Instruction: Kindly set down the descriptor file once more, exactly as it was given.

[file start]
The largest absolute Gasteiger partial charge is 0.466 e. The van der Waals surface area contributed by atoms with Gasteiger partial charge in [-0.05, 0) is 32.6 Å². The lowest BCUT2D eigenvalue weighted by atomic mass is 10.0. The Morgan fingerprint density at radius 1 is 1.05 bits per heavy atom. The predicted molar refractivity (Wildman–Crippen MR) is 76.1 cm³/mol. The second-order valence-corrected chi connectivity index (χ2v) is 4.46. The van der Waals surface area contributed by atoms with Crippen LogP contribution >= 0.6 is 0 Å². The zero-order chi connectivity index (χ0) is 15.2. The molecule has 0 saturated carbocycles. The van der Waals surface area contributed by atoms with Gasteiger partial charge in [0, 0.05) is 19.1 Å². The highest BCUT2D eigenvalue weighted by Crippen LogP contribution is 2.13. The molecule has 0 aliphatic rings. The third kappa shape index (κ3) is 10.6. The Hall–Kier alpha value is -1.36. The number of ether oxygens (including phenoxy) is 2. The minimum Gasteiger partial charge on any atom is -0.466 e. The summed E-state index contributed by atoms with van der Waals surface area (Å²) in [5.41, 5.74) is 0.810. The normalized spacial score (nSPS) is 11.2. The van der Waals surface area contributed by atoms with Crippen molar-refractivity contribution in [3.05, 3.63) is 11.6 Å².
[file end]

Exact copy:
The largest absolute Gasteiger partial charge is 0.466 e. The van der Waals surface area contributed by atoms with Gasteiger partial charge in [-0.05, 0) is 32.6 Å². The lowest BCUT2D eigenvalue weighted by atomic mass is 10.0. The Morgan fingerprint density at radius 1 is 1.05 bits per heavy atom. The predicted molar refractivity (Wildman–Crippen MR) is 76.1 cm³/mol. The second-order valence-corrected chi connectivity index (χ2v) is 4.46. The van der Waals surface area contributed by atoms with Crippen LogP contribution >= 0.6 is 0 Å². The zero-order chi connectivity index (χ0) is 15.2. The molecule has 0 saturated carbocycles. The van der Waals surface area contributed by atoms with Gasteiger partial charge in [0, 0.05) is 19.1 Å². The highest BCUT2D eigenvalue weighted by Crippen LogP contribution is 2.13. The molecule has 0 aliphatic rings. The third kappa shape index (κ3) is 10.6. The Hall–Kier alpha value is -1.36. The number of ether oxygens (including phenoxy) is 2. The minimum Gasteiger partial charge on any atom is -0.466 e. The summed E-state index contributed by atoms with van der Waals surface area (Å²) in [5.41, 5.74) is 0.810. The normalized spacial score (nSPS) is 11.2. The van der Waals surface area contributed by atoms with Crippen molar-refractivity contribution in [3.05, 3.63) is 11.6 Å².